I’m reading back on my notes from our first project kick off meeting two years ago and it really seems an age ago that I was trying to get my head around the important work that the Nuclear Decommissioning Authority does, and understand the specific digital preservation challenges they face. It was a very different context from the higher education world I was used to working in and, at the time, and those differences stood out more than the similarities.

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Some of my highlights from the WDPD blogs

Jenny Mitcham

Jenny Mitcham

Last updated on 12 November 2020

This time last week, World Digital Preservation Day was in full swing. From my perspective a fantastic day of digital preservation knowledge sharing and celebration. So much was going on it was pretty much impossible to keep up with it all and I tended to interact primarily with the tweets and incredible pictures of cake rather than taking time to properly read and absorb all of the information.

So, I like to take a bit of time after World Digital Preservation Day to read through all the blog posts, and get a really good overview of some of the work that is going on across the community.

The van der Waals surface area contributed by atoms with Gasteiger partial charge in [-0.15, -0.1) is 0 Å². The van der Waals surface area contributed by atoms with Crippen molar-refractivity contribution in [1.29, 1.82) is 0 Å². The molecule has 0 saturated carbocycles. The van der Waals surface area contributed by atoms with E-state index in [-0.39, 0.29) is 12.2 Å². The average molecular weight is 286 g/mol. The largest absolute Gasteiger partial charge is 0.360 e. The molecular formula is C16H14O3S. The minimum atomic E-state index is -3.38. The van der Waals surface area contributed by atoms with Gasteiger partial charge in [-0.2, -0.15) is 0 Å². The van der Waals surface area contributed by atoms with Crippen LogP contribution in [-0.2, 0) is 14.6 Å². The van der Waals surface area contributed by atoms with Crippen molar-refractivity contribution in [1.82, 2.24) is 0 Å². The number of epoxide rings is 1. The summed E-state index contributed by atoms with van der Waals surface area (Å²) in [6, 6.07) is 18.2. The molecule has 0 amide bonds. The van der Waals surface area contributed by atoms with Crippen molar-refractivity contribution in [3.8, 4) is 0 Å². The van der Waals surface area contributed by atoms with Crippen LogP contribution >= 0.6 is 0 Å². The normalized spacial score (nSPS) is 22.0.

This task is now complete (yes...it took me a week, yes...I did do other things too!) so I bring you a round up of some of my personal highlights.

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Preserving the bits: a salutary tale from the National Archives of Australia

James Doig

James Doig

Last updated on 6 November 2020

James Doig is the Senior Digital Archivist at the National Archives of Australia


This is a tale that carries a key digital preservation message: recovering the bits from obsolete carriers and ensuring those bits are properly cared for when it is still possible to do so will lead to positive outcomes that may not be fully realised for years into the future.